Politicians across Parliament are calling for Australians to have confidence in the AstraZeneca vaccine, with a growing list of Labor and Liberal luminaries rolling up their sleeves to get the COVID shot.
Former prime minister Julia Gillard, Health Minister Greg Hunt, Labor deputy leader Richard Marles and shadow minister Linda Burney all were injected with AstraZeneca and encouraged Aussies to have confidence in the vaccine, as real-world data shows it has huge benefits in reducing death and illness.
“I’ve had my first AstraZeneca shot as soon as I became eligible and I’m about to get my second one,” Ms Burney told The New Daily.
“Getting vaccinated is the right thing to do for your family, community and country. We all have a responsibility to get vaccinated.”
The latest AstraZeneca data, based on real-world evidence from those who received the shot in England, found just a single dose of the two-dose jab was 80 per cent effective in preventing COVID death, and reduced likelihood of hospitalisation by 73 per cent.
But Australian doctors reported patients had concerns about the vaccine, after it was linked to a small number of blood clot or low blood platelet issues around the world – known as ‘thrombosis with thrombocytopenia syndrome’, or TTS.
The TGA’s latest report found 24 cases of TTS in Australia out of 2.1 million doses of AstraZeneca given – representing just one TTS case per 100,000 doses in Australia.
The most common side effects of the COVID vaccines are also those “commonly experienced with vaccines generally”, the TGA said, like headache or muscle pain.
Politicians line up for AstraZeneca vaccine
Prime Minister Scott Morrison said AstraZeneca was “safe”, noting his wife, mother and mother-in-law got that vaccine.
TND spoke to several politicians who also received AstraZeneca, all of whom encouraged Australians to follow suit.
Ms Burney was vaccinated alongside Indigenous Affairs Minister Ken Wyatt, in March.
Ms Gillard was vaccinated at the same time as Mr Hunt, at a Melbourne clinic on March 7.
“No matter what side of politics you barrack for, no matter who you intend to vote for, there is a united message. And that united message is, please get the vaccine,” she said in March.
In a statement to TND, a spokesperson for Ms Gillard said she was looking forward to getting her second jab shortly.
“She is grateful to be in a position to receive the vaccination, and to play her part in protecting the broader community from COVID-19,” they said.
“Ms Gillard is deeply appreciative of the healthcare workers rolling out the vaccine globally.”
The former PM said she “only felt the expected minor and short-term effects from her first dose and is happy to be scheduled for her second”.
On Tuesday, Labor’s Mr Marles became the most senior current Opposition member to get the AstraZeneca shot. He called it “perfectly safe”.
(Mr Morrison received the Pfizer vaccine, as part of the first doses in the country.)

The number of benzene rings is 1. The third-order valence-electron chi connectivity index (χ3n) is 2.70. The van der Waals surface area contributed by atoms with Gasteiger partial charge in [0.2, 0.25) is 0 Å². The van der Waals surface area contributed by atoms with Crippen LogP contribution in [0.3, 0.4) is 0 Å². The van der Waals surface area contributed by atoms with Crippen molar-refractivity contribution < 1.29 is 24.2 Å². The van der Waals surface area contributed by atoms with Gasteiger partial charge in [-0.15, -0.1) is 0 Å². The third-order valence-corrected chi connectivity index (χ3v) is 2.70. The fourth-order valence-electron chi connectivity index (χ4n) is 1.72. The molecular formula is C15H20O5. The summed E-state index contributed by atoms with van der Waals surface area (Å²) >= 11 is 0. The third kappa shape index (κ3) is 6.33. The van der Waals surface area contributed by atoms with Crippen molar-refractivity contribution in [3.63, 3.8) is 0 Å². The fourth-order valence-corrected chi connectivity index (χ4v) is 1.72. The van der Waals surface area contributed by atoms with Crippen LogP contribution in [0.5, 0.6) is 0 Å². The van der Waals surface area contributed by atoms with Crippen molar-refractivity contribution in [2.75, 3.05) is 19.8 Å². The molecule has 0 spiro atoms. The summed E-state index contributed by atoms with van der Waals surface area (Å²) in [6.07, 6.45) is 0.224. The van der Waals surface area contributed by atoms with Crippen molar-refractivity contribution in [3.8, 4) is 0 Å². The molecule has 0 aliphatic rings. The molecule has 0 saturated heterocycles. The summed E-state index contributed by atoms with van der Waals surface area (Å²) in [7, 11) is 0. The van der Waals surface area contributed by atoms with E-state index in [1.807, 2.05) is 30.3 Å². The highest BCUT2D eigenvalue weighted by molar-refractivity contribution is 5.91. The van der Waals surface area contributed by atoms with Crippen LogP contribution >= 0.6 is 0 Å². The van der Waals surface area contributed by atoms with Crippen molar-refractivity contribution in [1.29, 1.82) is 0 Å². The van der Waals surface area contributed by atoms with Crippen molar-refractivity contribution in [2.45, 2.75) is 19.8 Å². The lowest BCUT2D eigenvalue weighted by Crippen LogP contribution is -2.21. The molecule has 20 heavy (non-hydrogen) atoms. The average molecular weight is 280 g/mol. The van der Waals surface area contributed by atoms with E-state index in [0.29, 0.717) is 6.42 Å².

“I encourage you to head down to your local GP or vaccine centre to get the COVID vaccine,” Mr Marles said.
Hunt backs ‘safe and effective’ AstraZeneca
The list of politicians and health experts to have received AstraZeneca includes:
- Health department secretary Professor Brendan Murphy
- Victorian chief health officer Professor Brett Sutton
- NSW Premier Gladys Berejiklian
- Former prime minister Tony Abbott
- West Australian Premier Mark McGowan
- ABC presenter Dr Norman Swan
- Ms Gillard
- Mr Marles
- Mr Hunt
- Ms Burney
- Mr Wyatt.
“You’re more likely to get a clot at whatever age you are on a long-haul flight to Europe or North America than you are getting this jab,” Professor Sutton said in April, calling it a “really small” risk.
Esteemed immunologist Professor Peter Doherty said he was looking forward to “getting my second AstraZeneca jab next month”.
“The more people are vaccinated now, the faster we’ll get to a fully vaccinated population after the mRNA vaccines arrive,” he tweeted.
Professor Murphy, the nation’s former chief medical officer, said he and his wife had both taken AstraZeneca.
“I had no adverse effects whatsoever after my vaccination, and I’m very much looking forward to getting my second dose at the end of the month,” he told TND.
“I can understand that some Australians may be concerned from what they see and hear in the news and on social media. If you are concerned, please talk to your doctor, seek medical advice and make your own judgement.”
“I remain very supportive of this vaccine for the recommended population.”
Wednesday and Thursday saw the largest vaccination totals of the rollout, 95,500 and 92,800 respectively, taking Australia’s total to 3.371 million doses.
Mr Hunt told TND he hoped Australians would take confidence in growing numbers of people already taking the vaccine, and looked forward to taking his second dose shortly.
“I obviously took it at the first available opportunity, with Brendan Murphy and Julia Gillard. We took it on the basis of medical advice, that it is safe and effective. It’s immensely important for as many people as possible to get the vaccine,” he said.
“The medical advice is clear. Side effects are exceptionally rare … this is our chance to protect ourselves and everyone around us.”
Mr Hunt admitted he felt “a tiny bit tired” after his first dose, but said – as the TGA noted – such effects were common with many vaccines, not exclusive to COVID jabs.
“These vaccinations can literally help save your life,” he said.
“The news from Singapore, Taiwan, South Korea, Japan, Thailand, all jurisdictions that had done incredibly well but are having resurgences of cases, proves we’re doing incredibly well but we’re not immune.”